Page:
A self proclaimed ‘bad poet’, Eleanor Orchard was the artist behind the exhibition, okay. Working as a conceptual artist (as in, her medium is decided by the concept rather than the other way around), Eleanor entered into the realm of video and projection for her newest work.
We had a chat with the artist about all that and more!
How did you first hear about Courthouse Youth Arts?
The curator Amber Smith is a friend of mine. We’ve known each other since studying our undergraduate together. Initially, Amber asked if I’d like to run some drawing workshops with CHYA and I jumped on the offer. Amber is a really ambitious and talented person, so I wanted to keep up with her endeavours. She was kind enough to offer me a show.
And how have you found the process exhibiting so far?
Exhibiting is always a peculiar experience. Depending on the gallery and the curator, it can sometimes be quite stressful, but Amber made the whole process extremely easy. Exhibitions are usually financially and emotionally draining for an artist, as they are often required to provide and organise everything, but CHYA offers installation, marketing and an opening night. It’s extremely generous.
Can you please tell us a little bit about your exhibition, okay., which just finished up at the gallery?
The show is about how we navigate the loss of control and our own independence. The video work acts as a self-inflicted empathetic response.
This is a bit of a change from your illustrative work in the past, what sparked your interest in video with this exhibition?
I’m currently studying my Master of Fine Art at RMIT. My practice is a conceptual practice, so my medium is lead by my concept instead of the other way around. Since caring for my terminal Mother I’ve found that my creative priorities have changed. I feel like drawing would not do this feeling justice, so it’s become secondary to me. Drawing is something I do occasionally, but my love for it has changed. I’m not hugely attracted to video, but it seems like the best way to communicate this information.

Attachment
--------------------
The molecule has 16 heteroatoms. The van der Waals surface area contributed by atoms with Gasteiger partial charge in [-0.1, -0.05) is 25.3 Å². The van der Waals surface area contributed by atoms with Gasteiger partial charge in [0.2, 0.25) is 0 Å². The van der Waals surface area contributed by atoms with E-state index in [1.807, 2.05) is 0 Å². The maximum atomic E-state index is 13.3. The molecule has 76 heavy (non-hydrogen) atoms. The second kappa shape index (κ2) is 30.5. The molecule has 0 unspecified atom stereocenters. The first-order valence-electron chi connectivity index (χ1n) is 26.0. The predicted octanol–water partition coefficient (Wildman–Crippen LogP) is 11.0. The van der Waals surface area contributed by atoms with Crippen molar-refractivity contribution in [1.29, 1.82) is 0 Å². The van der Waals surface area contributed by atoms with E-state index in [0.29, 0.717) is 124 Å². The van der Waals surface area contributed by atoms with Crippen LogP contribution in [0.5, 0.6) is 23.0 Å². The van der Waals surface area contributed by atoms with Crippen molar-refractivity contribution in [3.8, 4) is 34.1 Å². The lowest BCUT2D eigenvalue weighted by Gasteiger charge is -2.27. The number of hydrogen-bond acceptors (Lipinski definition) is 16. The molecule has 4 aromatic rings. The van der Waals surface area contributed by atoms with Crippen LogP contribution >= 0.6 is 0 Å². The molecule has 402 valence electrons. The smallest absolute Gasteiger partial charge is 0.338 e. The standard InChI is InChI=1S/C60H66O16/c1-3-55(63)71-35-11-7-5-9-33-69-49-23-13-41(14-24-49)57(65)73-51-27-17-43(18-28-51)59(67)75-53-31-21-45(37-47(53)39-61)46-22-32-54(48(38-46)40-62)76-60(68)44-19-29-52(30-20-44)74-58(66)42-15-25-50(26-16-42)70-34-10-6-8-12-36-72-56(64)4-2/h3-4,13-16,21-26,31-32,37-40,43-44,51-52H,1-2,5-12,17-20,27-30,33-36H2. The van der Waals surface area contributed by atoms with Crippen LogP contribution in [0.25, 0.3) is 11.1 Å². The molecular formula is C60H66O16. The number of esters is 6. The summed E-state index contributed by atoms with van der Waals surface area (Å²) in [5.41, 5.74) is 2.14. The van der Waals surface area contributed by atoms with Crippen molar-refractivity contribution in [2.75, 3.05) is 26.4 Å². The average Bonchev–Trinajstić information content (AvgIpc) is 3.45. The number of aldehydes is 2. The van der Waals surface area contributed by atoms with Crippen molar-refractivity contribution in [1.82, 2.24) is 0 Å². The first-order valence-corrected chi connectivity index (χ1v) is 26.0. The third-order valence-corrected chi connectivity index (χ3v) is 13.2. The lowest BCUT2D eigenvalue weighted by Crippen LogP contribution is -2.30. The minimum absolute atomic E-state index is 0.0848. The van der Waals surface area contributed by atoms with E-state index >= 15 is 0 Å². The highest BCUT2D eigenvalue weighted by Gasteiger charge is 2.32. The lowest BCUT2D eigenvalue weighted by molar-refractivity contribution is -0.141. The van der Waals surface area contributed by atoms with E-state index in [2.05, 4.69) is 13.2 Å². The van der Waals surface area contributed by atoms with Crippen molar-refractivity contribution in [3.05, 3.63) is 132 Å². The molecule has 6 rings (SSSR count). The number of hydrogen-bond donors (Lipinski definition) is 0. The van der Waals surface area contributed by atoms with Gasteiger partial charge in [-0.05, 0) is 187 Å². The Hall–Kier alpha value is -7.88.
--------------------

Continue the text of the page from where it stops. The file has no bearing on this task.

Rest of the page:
How did you find working with the new medium?
A new medium is always a bit scary, but exhilarating. If you’re not familiar with something you are either unknowingly defying or accepting conventions surrounding the medium. These works were more about the performance and the video was the best way of documenting each act. I stuck with generic angles, but the camera has a way of revealing information you never intended on sharing.
You’re currently studying at RMIT, what has the formal teaching process taught you about your work so far?
The Master’s program has taught me how to speak about my work and assess myself. Prior to the course, I was exclusively drawing, but I was too comfortable with it. I asked them to challenge me and my advisors rose to that challenge. I use to think my work was about celebrity culture, but I’m slowly learning that I actually work with the language of control and the transcribing information into new logic.
You did a series on K-Pop, what’s your favourite act and what do you love about it?
Ha! Everyone goes back to the K-Pop. I’m not sure why, but I’m glad people find it interesting. My favourite act would either be Big Bang or BTS. I love the theatricality of K-Pop. Everything is so precise and beautiful. I’ve decided to move to South Korea so I can be closer to their diligent work practice and intriguing aesthetics.
Does music have much influence over your work?
I’m not sure. I feel like I have two lives. K-Pop and art. I’m irrational and smitten by Korean popular culture, to the point of making strange decisions and foolishly pursuing it no matter what, but art is like my organising system. It allows me to think logically.
Your pieces often explore the illogical facets of human nature, what are some that perplex and intrigue you in particular? Are there any you’ve found difficult to capture in your work?
I find most human responses to be illogical. I have an obsessive nature and I’m consciously aware of my decisions often being misguided. I think it’s more about how we choose to filter our impulses, whether it’s affection, grief or even management. Probably the most difficult thing for me to understand is how people can rely so heavily on other people. I’m not sure if I have severe trust issues, or I’ve just been independent for too long, but I’ve never been able to comprehend it. Leaning on other people is an obscure concept for me.
Lastly, what do you get most out of creating art?
Art feels necessary. I don’t know where my energy would go if I didn’t have it. I wake up early and go to bed late for the sake of art. It makes me feel like I’m never doing enough.
Is there anything you’d like to add or plug? Maybe something we haven’t mentioned?
Umm…I feel like I’m about to waste an opportunity here. You can check out some of my work at www.eleanororchard.com. OH! and please support the art practice of Amber Smith and follow all her fabulously curated shows. She deserves a lot of support.
Images by Leikography.